The Auto Tour highlights John James Audubon’s 1829 visit to the Upper Lehigh River in Northeastern Pennsylvania, where he studied the variety of birds and other wildlife. The Auto Tour retraces some of his footsteps through the “Great Pine Forest” and provides the “Explorer” the opportunity to experience the natural beauty of the region and its rich industrial and natural heritage. During the 53-mile looped tour, you will have an opportunity to see the region as John James Audubon did, plus enjoy the historic towns and villages, beautiful countryside and scenic views, historical landmarks and unique geological features.
74 West Broad Street, Suite 260, Bethlehem, PA 18018
Historic Bethlehem Museums & Sites was established in 1993 and is composed of four not-for-profit organizations: the Moravian Museum of Bethlehem, the Kemerer Museum of Decorative Arts, the Colonial Industrial Quarter, the 1810 Goundie House, and Burnside Plantation. HBM&S preserves and presents the unique history and culture of the town, within the context of the growth and development of America. It has spearheaded preservation and restoration projects, developed educational resources and publications, increased access to historic buildings, and helped expand regional tourism.
Lehigh Avenue, P.O. Box 91, Jim Thorpe, PA 18229
For the 16-mile roundtrip, Lehigh Gorge Scenic Railway rides the former mainline of the Jersey Central Lines leaving historic downtown Jim Thorpe. The line swings over the old Nesquehoning Trestle onto the former Lehigh Valley main line before passing Glen Onoko. From here the Jersey Central track is long abandoned, but the Lehigh Gorge State Park trail has replaced it. Glen Onoko is at the southern gateway to the LGSP. The ride follows the winding Lehigh River for about 8 miles, rounding curve after curve until we reach Old Penn Haven Junction.
2750 Hugh Moore Park Road, Easton, PA 18042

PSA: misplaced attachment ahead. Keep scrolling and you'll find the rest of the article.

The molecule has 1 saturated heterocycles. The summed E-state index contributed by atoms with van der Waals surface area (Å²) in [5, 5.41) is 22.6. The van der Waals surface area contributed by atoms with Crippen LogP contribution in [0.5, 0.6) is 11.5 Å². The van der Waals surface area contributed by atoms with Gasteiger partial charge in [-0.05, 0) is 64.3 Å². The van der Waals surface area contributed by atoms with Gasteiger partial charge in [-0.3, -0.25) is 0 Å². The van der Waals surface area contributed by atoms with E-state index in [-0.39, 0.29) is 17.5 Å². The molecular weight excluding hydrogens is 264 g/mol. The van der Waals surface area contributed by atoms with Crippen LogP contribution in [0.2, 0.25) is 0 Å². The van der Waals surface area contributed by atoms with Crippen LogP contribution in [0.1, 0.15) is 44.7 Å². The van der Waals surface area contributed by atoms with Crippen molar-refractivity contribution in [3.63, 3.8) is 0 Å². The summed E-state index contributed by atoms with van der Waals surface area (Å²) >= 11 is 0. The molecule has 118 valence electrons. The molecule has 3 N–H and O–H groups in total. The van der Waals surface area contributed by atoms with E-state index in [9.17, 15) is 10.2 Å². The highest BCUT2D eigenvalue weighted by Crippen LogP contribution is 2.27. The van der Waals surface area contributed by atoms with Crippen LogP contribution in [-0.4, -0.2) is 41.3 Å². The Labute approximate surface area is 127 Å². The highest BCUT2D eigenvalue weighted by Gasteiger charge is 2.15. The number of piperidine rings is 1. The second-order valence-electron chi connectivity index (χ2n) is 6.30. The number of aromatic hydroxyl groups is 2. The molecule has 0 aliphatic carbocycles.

The D&L Trail follows the 165-mile route that anthracite coal took from mine to market. It winds through northern mountains and along the banks of the Lehigh and Delaware Rivers through northeast Pennsylvania, the Lehigh Valley and through Bucks County. The D&L Trail passes through towns, industrial powerhouses and along remnants of the Lehigh and Delaware canals. This earthen path exposes walkers, hikers, bicyclists and others to some of Pennsylvania’s finest wild lands, waterfalls, wildflowers and wildlife. This is one trail that travels through three distinct regions and ties the 165-mile D&L Corridor together. It’s an amazing journey for outdoor enthusiasts, families, history buffs and art lovers with sites and stories just waiting to be revealed.
138 South Pine Street, Doylestown, PA 18901
Lehigh Avenue, Jim Thorpe, PA 18229
Hugh Moore Park, Easton, PA 18042
The Delaware & Lehigh National Heritage Corridor interprets a fascinating period of American history in the City of Easton’s Hugh Moore Park through tours of the National Canal Museum and rides on the 110-passenger Josiah White II canal boat, which from spring through fall. A series of special Saturday evening dinner cruises throughout the summer and early autumn expands the experience with themed programs that include catered dinners and live music.
11 Lodi Hill Road RR, Box 615A Upper Black, Eddy, PA 18972
The Delaware Canal is the only remaining continuously intact canal of the great towpath canal building era of the early and mid-19th century. Mule- drawn canal boat rides and the Lock Tender’s House Visitor Center are at New Hope. Paralleling the Delaware River between Easton and Bristol, this diverse park contains a historic canal and towpath, many miles of river shoreline and 11 river islands. From riverside to farm fields to historic towns, visitors to Delaware Canal State Park will enjoy the ever-changing scenery along its corridor.
8844 Paint Mill Road, P.O. Box 198, Slatington, PA 18080
The Lehigh Gap Nature Center is a non-profit conservation organization located in Lehigh Gap, Pennsylvania, at the foot of the Kittatinny Ridge. Our mission is to preserve wildlife and habitat through conservation, education, and research for the benefit of the earth and all its inhabitants. Our conservation programs include the Lehigh Gap Wildlife Refuge. The Bake Oven Knob Hawk Watch is one of our many research programs. We also conduct many local educational programs, such as the Kittatiny Raptor Corridor Project.
1 West Mechanic Street, New Hope, PA 18938
Nestled along the banks of the Delaware River, the village of New Hope and its surrounding area offers visitors scenic countryside, romantic hideaways and family fun. Located in Bucks County PA, this sophisticated yet country-casual town provides a much-needed break from today′s hectic lifestyle and offers something for everyone. Today, New Hope continues to bring the world a positive “new hope” by preserving its own unique tradition of offering its visitors an experience you cannot find anywhere else… a fantasy, an escape into the arts, a page turned back in history. Relax and enjoy New Hope, PA.